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  • Okere City

When Lango Women's Aspirations Visited Us

Updated: Jan 2



As we closed down the curtains of 2022, a group of incredible Lango women on a journey to support each other and give back to communities called the Lango Women’s Aspiration (LWA) made their maiden and a purposeful trip to Okere. The group arrived just in time for lunch and they were treated to a sumptuous lunch with dry and roasted duck meat, kwon kal, and sweet potatoes as main meals. Immediately after lunch, they entered our community hall as Coo-loye, an okeme choir performed a welcome song. Aero-Kwan Women’s group later performed an electric traditional abuda dance to the cheering and excited guests and 80 community members in attendance. Welcoming the guests, Ojok Okello gave a brief background of Okere City, listing some of the major projects, such as the community school, tailoring center, shea butter cooperative society, and health center, among others. He also noted that Okere City’s success over the past three years stems from a reciprocal and respectful relationship with the community members which is purely based on trust. “Trust is our most important currency”, Ojok said, adding that, “Okere City simply adds value and projections to the authentic community voices and ideas of the people in the village”. He also expressed his gratitude to the team from LWA before inviting Janet Abaneka, an educationist working with UNICEF who led the group.



Mrs. Abaneka was impressed with Okere City’s bold vision of building a sustainable village. More so, she took the audience through the SDGs which are boldly painted on the side wall of our community hall. From Goal 1 which aims to end extreme poverty to Goal 17 which aspires to strengthen global partnerships and collaborations, Janet was optimistic that Okere City is providing a practical example that these lofty SDGs aren't just about UN and government bureaucrats and politician to understand, but also for local communities to appreciate and fully comprehend. “I have witnessed for myself that Okere City is indeed a community of practice that everyone who cares about the attainment of the SDGs must be interested in”, she said.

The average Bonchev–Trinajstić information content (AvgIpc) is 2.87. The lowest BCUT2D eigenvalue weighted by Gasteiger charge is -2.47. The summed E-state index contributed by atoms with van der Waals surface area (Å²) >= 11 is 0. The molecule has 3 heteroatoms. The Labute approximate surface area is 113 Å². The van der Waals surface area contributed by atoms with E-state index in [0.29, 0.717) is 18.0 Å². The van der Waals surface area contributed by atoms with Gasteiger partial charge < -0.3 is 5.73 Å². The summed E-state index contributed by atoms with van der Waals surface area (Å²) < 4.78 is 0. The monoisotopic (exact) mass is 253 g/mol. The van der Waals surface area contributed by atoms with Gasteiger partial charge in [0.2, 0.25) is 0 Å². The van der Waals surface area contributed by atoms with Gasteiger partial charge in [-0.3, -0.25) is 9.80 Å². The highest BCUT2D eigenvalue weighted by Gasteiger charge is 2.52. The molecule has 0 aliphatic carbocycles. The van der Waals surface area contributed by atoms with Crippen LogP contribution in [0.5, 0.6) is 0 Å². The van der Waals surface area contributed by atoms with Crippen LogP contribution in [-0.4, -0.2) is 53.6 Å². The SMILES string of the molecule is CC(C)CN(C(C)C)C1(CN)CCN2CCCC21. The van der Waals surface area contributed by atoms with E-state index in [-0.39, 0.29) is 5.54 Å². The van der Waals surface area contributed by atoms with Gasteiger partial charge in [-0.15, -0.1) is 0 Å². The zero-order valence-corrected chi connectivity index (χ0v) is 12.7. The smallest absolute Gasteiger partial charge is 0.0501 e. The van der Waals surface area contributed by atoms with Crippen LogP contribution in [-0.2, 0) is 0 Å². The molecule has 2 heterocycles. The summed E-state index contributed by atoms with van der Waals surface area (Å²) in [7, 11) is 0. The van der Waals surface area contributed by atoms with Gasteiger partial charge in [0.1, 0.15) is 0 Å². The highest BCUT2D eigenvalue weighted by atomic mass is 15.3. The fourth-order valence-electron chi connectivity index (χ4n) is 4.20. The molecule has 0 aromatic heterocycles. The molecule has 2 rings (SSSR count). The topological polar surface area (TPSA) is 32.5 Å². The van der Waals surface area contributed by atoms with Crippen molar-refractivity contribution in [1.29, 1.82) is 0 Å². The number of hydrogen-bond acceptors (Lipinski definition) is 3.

Janet Abaneka addressing community members in Okere


Furthermore, Janet highlighted in her remarks that LWA was proud to be associated with Okere City because one of the platform’s cardinal objectives was to support and give back to rural communities in Lango, especially to rural girls and women. “That’s why we are here today. To let the women in Okere know that they are not alone in their struggle and quest to uplift themselves out of despair and hopelessness caused by the LRA war, Karamojong cattle rustling, among others”, she reiterated. It is on this premise that she announced that LWA members had donated dozens of clothes and shoes to the women and children of Okere. This was received with thunderous applause and ajira from the women of Okere who were in attendance. Moreover, a cash gift of UGX 600,000 ($150) was also handed over to the women to be utilized as a start-up grant for an income-generating activity of their choice.


While receiving the gift, Scovia Abwango, the Chairperson of Aero-Kwan Women's group didn't only express her gratitude but also reiterated that the support means that the small efforts of the ordinary women in Okere to reimagine a better future for themselves and their children is being appreciated and recognized by the outside world. "This means that we are also now going international", Scovia jokingly stated.


Scovia Abwango, Chairperson of Aero-Kwan Functional Adult Literacy Class.